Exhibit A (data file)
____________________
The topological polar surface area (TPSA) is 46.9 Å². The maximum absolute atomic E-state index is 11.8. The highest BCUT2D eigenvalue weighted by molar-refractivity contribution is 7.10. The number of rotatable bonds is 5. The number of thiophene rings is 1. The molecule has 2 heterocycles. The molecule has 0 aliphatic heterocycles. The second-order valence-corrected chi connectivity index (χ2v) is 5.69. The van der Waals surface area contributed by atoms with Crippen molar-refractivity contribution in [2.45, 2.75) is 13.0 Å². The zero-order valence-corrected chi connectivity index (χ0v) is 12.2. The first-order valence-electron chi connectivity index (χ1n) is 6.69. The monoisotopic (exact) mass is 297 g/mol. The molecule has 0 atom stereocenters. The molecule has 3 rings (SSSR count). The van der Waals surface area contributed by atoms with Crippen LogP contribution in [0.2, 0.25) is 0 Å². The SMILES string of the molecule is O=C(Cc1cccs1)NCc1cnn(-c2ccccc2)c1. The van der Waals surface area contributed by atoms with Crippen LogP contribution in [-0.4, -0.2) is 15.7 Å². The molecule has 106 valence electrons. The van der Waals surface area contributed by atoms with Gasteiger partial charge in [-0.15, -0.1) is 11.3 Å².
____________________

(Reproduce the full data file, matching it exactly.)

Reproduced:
The topological polar surface area (TPSA) is 46.9 Å². The maximum absolute atomic E-state index is 11.8. The highest BCUT2D eigenvalue weighted by molar-refractivity contribution is 7.10. The number of rotatable bonds is 5. The number of thiophene rings is 1. The molecule has 2 heterocycles. The molecule has 0 aliphatic heterocycles. The second-order valence-corrected chi connectivity index (χ2v) is 5.69. The van der Waals surface area contributed by atoms with Crippen molar-refractivity contribution in [2.45, 2.75) is 13.0 Å². The zero-order valence-corrected chi connectivity index (χ0v) is 12.2. The first-order valence-electron chi connectivity index (χ1n) is 6.69. The monoisotopic (exact) mass is 297 g/mol. The molecule has 0 atom stereocenters. The molecule has 3 rings (SSSR count). The van der Waals surface area contributed by atoms with Crippen LogP contribution in [0.2, 0.25) is 0 Å². The SMILES string of the molecule is O=C(Cc1cccs1)NCc1cnn(-c2ccccc2)c1. The van der Waals surface area contributed by atoms with Crippen LogP contribution in [-0.4, -0.2) is 15.7 Å². The molecule has 106 valence electrons. The van der Waals surface area contributed by atoms with Gasteiger partial charge in [-0.15, -0.1) is 11.3 Å².